We realized that we were all connected by the desire to participate in this workshop. With this picture we sat for a few minutes and felt the growing connection.

Finally, we turned our attention back to our breath and opened our eyes to return to the virtual space.

This open-awareness exercise had a noticeable effect. The participants in my room looked more relaxed, the others looked much more present into the camera. The posture was more focused. There was less attention to mobile phones and laptops. The view was directed at the camera and thus at the other participants.

For me, this made the people in the other virtual rooms much more tangible. I started treating them as if they were in the meeting room with me in person. The hybrid setting suddenly didn’t bother.

So with the mindfulness exercise we had created a connection and set the framework for greater openness. Only now was I able to open the workshop with the summary from the preliminary discussions and name the so-called white elephants.

In doing so, I laid the foundation for the so-called psychological safety, which is necessary for the team to get involved with their own experiences, fears and hopes on the topics. In the ensuing discussion with and without the executives, a flow arose. In the end, an important concrete measure was defined, which was subsequently implemented. 

In addition to the discussion facilitation, my main task was to maintain this flow in a hybrid setting. It was important that the participants did not switch off internally, which could easily happen with the virtual setting.

For this I used the method to act as a resonant body for unspoken sensations and emotions. Emotions give us helpful information to understand facts and make decisions.

I kept going into a mindful listening mode and i.e. I noticed what was said between the lines. I reported this information back to the teams, which in turn triggered thoughts and emotions that were important for the discussion. The method worked really well to express the emotions that are swirling around in the virtual setting. They were not lost despite the hybrid format.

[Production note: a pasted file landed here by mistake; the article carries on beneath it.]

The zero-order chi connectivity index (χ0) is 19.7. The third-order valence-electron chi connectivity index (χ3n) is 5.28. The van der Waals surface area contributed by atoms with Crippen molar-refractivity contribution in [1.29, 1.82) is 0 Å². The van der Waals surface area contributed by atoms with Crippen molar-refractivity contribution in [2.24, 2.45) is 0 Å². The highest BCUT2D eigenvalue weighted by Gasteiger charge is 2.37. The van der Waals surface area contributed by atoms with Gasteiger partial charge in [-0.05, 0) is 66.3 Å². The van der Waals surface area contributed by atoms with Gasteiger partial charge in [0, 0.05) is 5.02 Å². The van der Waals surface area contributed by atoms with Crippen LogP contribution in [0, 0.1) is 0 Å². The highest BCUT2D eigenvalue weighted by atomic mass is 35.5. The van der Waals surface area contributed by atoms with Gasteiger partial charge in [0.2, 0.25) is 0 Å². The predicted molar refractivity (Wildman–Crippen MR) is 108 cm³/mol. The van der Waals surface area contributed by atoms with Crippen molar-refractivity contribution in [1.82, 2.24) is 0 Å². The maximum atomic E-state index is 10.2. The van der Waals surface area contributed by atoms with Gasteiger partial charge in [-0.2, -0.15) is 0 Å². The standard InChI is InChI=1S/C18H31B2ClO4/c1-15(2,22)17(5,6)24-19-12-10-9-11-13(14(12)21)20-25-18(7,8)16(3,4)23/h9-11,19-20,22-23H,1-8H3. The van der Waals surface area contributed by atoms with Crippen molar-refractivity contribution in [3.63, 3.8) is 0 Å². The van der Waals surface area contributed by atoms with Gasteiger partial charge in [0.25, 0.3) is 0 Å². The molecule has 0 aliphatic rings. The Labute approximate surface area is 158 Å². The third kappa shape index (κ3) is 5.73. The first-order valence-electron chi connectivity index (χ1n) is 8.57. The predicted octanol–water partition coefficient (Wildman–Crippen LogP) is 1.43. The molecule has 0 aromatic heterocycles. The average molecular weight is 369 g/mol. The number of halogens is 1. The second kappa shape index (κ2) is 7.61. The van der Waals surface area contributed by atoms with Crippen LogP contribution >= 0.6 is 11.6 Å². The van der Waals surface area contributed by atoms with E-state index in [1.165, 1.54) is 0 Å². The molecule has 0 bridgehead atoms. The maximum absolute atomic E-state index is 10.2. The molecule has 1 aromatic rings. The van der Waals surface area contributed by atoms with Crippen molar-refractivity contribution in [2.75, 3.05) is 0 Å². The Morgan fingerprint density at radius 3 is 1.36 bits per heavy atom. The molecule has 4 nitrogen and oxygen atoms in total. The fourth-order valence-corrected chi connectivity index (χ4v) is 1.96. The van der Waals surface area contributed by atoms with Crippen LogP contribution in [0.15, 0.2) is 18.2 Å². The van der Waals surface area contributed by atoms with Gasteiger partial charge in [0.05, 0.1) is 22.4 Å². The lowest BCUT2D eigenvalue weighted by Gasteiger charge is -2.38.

Close the workshop with mindfulness

Shortly before the end of the workshop, I realized that we couldn’t just turn off the videoconference and go our way. That would have been too abrupt an end. So I finished with another mindfulness exercise.

This time I drew the attention of the participants to what they had achieved together. I also invited them to thank their colleagues for participating in the workshop and contributing. The feeling of gratitude led to a joy that spread noticeably in the virtual space and could also be seen in the faces on the video screen. So strengthened, the entire team left the workshop in a much better emotional state than before. “The mood has improved significantly,” my client later reported, and the measure was also implemented.


My learning for the successful moderation of a hybrid workshop

  1. Establish an inner connection with and between all participants with mindfulness exercises
  2. Maintain flow with resonance feedback
  3. Create the foundation for psychological safety to talk about difficult issues

The methods of mindfulness and facilitation described come from my many years of coaching practice. They also work very well in my online coaching with individual executives, which I have been doing since 2006. It is also very important to establish and maintain the connection so that openness and personal development can take place.

In recent months, many teams have been switching to virtual workshops, which is a great development for all of us. I am very happy how much the teams can achieve and work out in virtual space. For me, mindfulness is a very important facilitation approach. 

With my programs Mindfulness@Business, I also work online in shorter formats with teams and groups on their resilience, emotional strengthening, or inner focus. Please ask for your appropriate program.